About Bushfire Warnings
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You should never wait to receive an official warning before you leave. Fires can start quickly and threaten homes and lives within minutes.
Warnings are issued when a fire has started and you need to take action.
Make sure you understand the three levels of warnings and what they mean. The three levels of warnings are
- Watch and Act
- Emergency Warning
Don't expect warnings to be issued in any particular order. The first warning you could get could be an Emergency Warning.
There are three different levels of warnings:
- An incident is occurring or has occurred in the area
- Access information and monitor conditions.
Watch and Act
- An emergency is developing nearby.
- You need to take action now to protect yourself and others.
- You are in imminent danger and need to take action now.
- You will be impacted.
Additional messages that may be issued are:
- Emergency activity in the area has subsided and is no longer a danger to you.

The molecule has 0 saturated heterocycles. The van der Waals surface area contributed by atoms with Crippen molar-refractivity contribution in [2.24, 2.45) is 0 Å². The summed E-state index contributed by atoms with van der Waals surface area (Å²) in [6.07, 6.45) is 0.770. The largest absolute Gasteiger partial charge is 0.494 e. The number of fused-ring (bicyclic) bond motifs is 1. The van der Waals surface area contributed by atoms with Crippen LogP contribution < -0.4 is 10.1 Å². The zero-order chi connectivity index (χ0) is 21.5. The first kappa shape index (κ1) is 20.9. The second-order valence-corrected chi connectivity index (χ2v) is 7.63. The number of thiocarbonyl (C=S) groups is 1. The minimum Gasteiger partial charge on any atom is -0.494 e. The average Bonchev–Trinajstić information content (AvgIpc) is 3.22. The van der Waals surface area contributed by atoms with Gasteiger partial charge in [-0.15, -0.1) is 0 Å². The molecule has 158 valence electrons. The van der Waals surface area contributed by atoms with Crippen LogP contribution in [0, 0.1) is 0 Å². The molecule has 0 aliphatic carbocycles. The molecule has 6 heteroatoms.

- A newsletter containing updates for communities affected by an emergency.
- Can also be used as notification that an incident has occurred but there is no threat to community.
Prepare to evacuate / evacuate now
- An evacuation is recommended or procedures are in place to evacuate.
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A Telephone Alert is one way emergency services can alert the community to official warning information using the National Emergency Alert system.
Incident Controllers can authorise the use of Telephone Alerts to inform the community of any likely or actual emergency within a defined area. When you receive a Telephone Alert you must follow all instructions given, and stay informed by checking official warning sources.
Alerts can be received via:
- Voice messages (to landlines)
- Text messages (to mobile phones)
Alerts will begin with "Emergency, Emergency" and will only be received if your landline (based on its billing address) and mobile phone (based on its billing address and the handsets last known location) is within the defined area and has service.
Telephone Alerts are not used in all circumstances, and depends on the nature of the incident. You should not wait to receive a Telephone Alert before you act.
Standard Emergency Warning Signal (SEWS)
A distinctive siren sound may be played over the radio or TV before an alert message is broadcast